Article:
MOUNTAIN VIEW, Calif., Nov. 21, 2013 (GLOBE NEWSWIRE) -- VIVUS, Inc. (Nasdaq:VVUS), today announced its support of new clinical practice guidelines urging healthcare providers to take an active role in helping overweight or obese patients achieve and maintain a healthy body weight. The guidelines also state that obesity medication can be considered as an adjunct to lifestyle intervention to help appropriate patients (individuals with BMI > 30 or BMI > 27 with at least one obesity-associated comorbid condition) achieve their weight loss goals.
The new guidelines were developed by the American Heart Association, American College of Cardiology and The Obesity Society, in conjunction with the National Heart, Lung and Blood Institute.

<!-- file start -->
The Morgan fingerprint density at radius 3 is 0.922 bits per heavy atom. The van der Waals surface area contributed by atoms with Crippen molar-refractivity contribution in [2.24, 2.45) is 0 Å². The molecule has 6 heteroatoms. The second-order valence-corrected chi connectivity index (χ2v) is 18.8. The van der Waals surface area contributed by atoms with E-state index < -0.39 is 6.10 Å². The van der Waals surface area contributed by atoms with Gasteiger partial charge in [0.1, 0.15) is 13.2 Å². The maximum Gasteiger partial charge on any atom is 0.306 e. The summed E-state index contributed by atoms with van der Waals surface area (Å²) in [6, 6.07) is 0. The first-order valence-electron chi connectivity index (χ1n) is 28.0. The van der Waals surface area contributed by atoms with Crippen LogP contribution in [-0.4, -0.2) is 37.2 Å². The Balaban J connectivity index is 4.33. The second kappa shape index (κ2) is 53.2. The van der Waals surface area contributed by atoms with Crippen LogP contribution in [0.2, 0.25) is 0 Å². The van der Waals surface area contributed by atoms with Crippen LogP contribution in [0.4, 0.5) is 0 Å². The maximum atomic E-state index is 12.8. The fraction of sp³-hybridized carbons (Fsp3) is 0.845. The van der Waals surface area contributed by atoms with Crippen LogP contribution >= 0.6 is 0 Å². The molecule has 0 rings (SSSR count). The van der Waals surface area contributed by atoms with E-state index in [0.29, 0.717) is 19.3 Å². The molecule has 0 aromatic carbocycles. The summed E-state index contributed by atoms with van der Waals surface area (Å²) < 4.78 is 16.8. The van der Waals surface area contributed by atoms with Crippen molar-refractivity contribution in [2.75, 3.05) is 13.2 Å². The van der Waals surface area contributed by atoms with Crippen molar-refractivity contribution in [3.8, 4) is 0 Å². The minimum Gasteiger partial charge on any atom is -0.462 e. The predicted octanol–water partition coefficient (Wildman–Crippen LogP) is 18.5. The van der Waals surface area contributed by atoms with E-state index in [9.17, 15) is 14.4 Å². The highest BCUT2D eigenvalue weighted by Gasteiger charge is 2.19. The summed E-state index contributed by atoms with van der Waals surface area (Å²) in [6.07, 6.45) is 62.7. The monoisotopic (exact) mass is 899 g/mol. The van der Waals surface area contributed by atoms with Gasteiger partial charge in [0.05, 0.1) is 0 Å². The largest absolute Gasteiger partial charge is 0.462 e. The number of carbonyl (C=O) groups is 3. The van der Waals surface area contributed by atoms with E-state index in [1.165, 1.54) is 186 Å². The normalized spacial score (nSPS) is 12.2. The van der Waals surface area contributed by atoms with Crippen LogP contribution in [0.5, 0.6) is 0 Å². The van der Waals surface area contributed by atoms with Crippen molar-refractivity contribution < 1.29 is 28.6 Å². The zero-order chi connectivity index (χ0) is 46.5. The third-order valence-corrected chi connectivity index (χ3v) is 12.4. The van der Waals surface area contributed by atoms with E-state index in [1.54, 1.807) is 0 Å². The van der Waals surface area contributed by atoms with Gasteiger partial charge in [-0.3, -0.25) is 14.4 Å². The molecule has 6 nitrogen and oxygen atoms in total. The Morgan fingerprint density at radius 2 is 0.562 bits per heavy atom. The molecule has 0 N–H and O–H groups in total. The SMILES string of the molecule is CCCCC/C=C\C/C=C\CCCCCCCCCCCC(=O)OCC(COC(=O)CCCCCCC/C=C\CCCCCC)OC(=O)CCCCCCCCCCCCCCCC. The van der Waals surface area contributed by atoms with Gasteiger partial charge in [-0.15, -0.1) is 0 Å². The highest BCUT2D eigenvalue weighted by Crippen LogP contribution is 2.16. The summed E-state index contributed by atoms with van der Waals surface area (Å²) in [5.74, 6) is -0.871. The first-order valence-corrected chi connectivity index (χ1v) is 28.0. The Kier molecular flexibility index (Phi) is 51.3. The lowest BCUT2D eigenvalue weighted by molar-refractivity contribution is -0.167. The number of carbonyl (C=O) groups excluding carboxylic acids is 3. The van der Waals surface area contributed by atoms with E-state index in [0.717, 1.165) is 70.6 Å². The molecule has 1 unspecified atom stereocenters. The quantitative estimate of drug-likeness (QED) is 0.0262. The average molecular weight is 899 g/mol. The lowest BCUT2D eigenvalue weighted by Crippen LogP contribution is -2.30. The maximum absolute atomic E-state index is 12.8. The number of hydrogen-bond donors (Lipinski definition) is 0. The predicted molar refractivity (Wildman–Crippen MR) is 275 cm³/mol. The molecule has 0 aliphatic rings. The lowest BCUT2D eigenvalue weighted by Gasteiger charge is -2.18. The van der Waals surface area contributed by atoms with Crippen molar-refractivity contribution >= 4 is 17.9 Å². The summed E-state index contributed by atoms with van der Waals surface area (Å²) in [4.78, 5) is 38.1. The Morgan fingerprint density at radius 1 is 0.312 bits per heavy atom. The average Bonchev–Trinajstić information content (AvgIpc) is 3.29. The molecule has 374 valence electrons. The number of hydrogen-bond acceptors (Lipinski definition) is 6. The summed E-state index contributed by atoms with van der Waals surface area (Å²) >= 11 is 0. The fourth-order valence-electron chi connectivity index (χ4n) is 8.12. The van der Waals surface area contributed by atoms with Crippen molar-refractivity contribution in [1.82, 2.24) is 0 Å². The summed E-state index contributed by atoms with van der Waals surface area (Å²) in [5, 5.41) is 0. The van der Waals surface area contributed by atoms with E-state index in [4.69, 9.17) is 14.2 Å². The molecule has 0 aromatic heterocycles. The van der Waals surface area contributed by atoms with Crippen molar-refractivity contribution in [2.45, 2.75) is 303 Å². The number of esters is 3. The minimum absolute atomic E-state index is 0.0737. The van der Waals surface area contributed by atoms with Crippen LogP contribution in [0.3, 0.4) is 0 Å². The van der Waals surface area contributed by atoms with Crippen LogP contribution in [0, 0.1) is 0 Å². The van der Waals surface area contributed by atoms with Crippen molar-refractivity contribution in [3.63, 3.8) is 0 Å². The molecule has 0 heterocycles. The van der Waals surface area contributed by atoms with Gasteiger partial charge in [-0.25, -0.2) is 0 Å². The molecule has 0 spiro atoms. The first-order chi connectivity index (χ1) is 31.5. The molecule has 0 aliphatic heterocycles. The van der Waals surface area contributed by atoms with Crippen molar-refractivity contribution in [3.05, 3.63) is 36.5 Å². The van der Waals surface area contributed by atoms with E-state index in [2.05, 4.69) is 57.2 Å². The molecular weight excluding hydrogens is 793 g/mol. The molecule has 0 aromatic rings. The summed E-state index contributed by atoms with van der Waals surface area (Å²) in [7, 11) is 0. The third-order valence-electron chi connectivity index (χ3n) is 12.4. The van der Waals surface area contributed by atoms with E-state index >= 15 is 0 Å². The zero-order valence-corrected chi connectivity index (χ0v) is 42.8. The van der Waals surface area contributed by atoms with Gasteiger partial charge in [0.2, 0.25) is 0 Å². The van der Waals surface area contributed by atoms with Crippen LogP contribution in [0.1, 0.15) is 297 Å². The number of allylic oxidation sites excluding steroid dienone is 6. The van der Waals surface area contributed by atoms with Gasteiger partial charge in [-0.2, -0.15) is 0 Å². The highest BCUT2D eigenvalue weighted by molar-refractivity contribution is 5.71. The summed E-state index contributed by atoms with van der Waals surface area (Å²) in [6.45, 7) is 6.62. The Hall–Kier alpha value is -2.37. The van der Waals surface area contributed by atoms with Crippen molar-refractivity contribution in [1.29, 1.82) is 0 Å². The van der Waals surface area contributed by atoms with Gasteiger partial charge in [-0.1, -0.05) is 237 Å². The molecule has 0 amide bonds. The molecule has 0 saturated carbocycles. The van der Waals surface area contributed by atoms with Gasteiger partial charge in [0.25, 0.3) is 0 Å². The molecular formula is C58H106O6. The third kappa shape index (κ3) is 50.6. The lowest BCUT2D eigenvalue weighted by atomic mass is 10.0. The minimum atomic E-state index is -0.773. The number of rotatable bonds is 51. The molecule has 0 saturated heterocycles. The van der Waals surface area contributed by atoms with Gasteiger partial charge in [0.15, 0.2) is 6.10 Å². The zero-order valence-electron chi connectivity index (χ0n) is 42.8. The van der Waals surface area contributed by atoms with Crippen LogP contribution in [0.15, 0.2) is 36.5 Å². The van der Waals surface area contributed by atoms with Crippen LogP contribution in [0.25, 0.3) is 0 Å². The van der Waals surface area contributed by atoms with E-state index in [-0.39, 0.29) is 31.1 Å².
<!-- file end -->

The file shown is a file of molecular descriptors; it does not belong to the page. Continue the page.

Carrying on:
In addition, a publication in the Journal of the American Medical Association, by researchers from the National Institutes of Health, found that medications approved for long-term obesity treatment, when used as an adjunct to lifestyle intervention, lead to an increased likelihood of achieving clinically meaningful weight loss."Obesity is a complex condition affecting millions of Americans, and diet and exercise alone are often not enough," said Barbara Troupin, MD, vice president, scientific communication and risk management, VIVUS. "VIVUS supports this new guidance, and encourages physicians to work closely with patients to find the treatment plans that will help them achieve the benefits of a lower, healthier weight." The guidelines are based on reviews of current literature on the risks of obesity and the benefits of weight loss, by a panel of experts convened by the National Heart, Lung, and Blood Institute of the National Institutes of Health. The 2013 ACC/AHA/TOS Guideline for the Management of Overweight and Obesity in Adults can be viewed on the websites of the American College of Cardiology and the American Heart Association. Obesity and Losing Weight Many factors – beyond overeating and not exercising enough – may contribute to excess weight gain. These include environmental factors, genetics, health conditions or certain medications, emotional and other behavioral factors.